The Germans wanted to send more, but there were none available. Most were unsuitable to escort Bismarck. Those which were suitable were damaged.
A good warship for commerce raiding is fast, both to catch enemy ships and run from warships, fuel efficient to keep at sea for as long as possible, and carries heavy armament to rapidly sink enemy ships from long range. Bismarck could make 30 knots and cruise for 10,000 miles, there were few heavy ships in the Germany Navy which could keep up.
Her sister, Tirpitz, was still working up. The battleships Scharnhorst and Gneisenau were both under repair in Brest on the wrong side of the North Sea. The old pre-Dreadnaught Deutschland battleships were far too slow.
Germany had build a small fleet of brand new Admiral Hipper heavy cruisers. Blücher had been sunk, Admiral Hipper was being overhauled in Kiel, Seydlitz was never completed, and Lützow had been sold to the Soviets. Prinz Eugen which was damaged but hastily repaired and ready.
This left the older and slightly slower Deutschland class "pocket battleships" designed as commerce raiders. Of the pocket battleships, Admiral Graf Spee had been famously scuttled in her own commerce raid. Lützow nee Deutschland had recently finished repairs from a British torpedo attack and was waiting to go on its own raid with Admiral Sheer. Admiral Scheer had just returned from a five month long shipping raid in the Atlantic and was undergoing repairs in Kiel.
The rest of the Germany Navy was light cruisers, destroyers and smaller ships. While they had the speed, they did not have the endurance. They also didn't have the firepower. The heavy 203mm and 380mm guns of the Prinz Eugen and Bismarck will be in range long before the 150mm guns of a German light cruiser. Since you're not planning on fighting a fleet of warships there's no need for a screen of light ships. They're just a liability.
As for carriers, Germany never had one.
Bismarck was used as a commerce raider because she could destroy most British ships before they could even get in range and run from the rest. Prinz Eugen was the only available consort. But they were caught by equally fast and powerful units of the British Navy sent to find them, the Hood and the Prince of Wales, and forced to fight.
Sending more warships risks the commander thinking they should be fighting enemy warships. This was not their mission, though the German commanders often did not agree. The diminutive German Navy had no hope of defeating the Royal Navy in a fair fight on the high seas, but it didn't stop officers from thinking they could, especially with a ship as new and powerful as the Bismarck. Captain Lindeman, commanding Bismarck, was eager for a fight to use his powerful new ship. But Admiral Lütjens strictly held them to their mission.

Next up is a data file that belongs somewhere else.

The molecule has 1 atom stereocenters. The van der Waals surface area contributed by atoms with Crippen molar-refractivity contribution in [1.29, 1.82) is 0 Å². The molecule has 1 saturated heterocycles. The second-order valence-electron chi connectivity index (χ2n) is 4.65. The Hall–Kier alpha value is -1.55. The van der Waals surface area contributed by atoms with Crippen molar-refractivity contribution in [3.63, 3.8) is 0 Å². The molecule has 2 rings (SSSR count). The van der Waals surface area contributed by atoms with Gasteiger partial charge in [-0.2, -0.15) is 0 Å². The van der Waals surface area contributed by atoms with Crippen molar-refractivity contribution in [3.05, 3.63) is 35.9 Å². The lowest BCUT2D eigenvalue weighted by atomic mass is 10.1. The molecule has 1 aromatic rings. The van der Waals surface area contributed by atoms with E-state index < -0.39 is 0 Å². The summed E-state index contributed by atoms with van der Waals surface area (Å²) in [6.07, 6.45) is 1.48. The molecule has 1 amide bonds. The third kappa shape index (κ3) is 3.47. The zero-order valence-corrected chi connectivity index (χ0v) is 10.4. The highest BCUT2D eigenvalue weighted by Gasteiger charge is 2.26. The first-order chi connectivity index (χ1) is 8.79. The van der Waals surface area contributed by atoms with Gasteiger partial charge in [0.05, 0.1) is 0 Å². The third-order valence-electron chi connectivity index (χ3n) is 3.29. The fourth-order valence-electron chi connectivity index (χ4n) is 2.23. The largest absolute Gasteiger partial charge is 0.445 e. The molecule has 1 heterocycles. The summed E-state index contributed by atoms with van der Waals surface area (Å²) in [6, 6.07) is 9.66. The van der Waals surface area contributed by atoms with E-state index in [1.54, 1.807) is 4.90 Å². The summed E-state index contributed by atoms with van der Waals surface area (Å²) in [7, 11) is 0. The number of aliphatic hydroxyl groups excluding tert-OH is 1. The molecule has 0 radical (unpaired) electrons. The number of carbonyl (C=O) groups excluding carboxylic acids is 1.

Then there is the problem of supply, in particular food and fuel. A successful commerce raider will be out as sea for as long as possible. Even if they fail to sink a single ship, their existence can tie up enemy naval assets hugely out of proportion.
A commerce raider can resupply from friendly overseas ports, and from friendly supply units, but mainly from scavenging from the commerce they raid. The more fuel hungry warships you have in your fleet, and their very large and hungry crews to feed, the more thinly you need to spread your supplies.
The Bismarck's mission was to raid commerce, not engage enemy warships. A good commerce raider will hide or run, only as a last resort should it fight. Why? It jeopardizes its mission of raiding commerce. Fighting a warship risks damage, damage that could force it to return to port early (thus aborting its primary mission), or make it vulnerable. The Bismarck's victory against the Hood caused both these consequences. The Admiral Graf Spee had a similar fate after its victory in the Battle of the River Plate.
Even with no damage, engaging a warship means firing a lot of precious main battery armament. Fuel can be taken from enemy ships, but ammunition cannot be replaced without returning to port or a risky at-sea resupply mission. Resupply at sea leaves you stopped and vulnerable with more ships for the enemy to track. Returning to port both cuts short its primary mission, and it leaves it open to bombing and blockade by the much more powerful British Navy, as happened to its sister Tirpitz.
If you sink a Royal Navy warship you risk the wrath of the Royal Navy, far more powerful and numerous than the German Navy. It makes it difficult to raid commerce when you're dodging an ocean full of British warships. It happened in WWI after a German victory by von Spee's powerful commerce raiding squadron at the Battle of Coronel, they were destroyed a month later by an even more powerful British task force sent to hunt them down at the Battle of the Falkland Islands.
Sinking the Hood, pride of the Royal Navy, and in such a spectacular fashion, signaled the death of the Bismarck, failure of her mission, and the loss of an irreplaceable German battleship.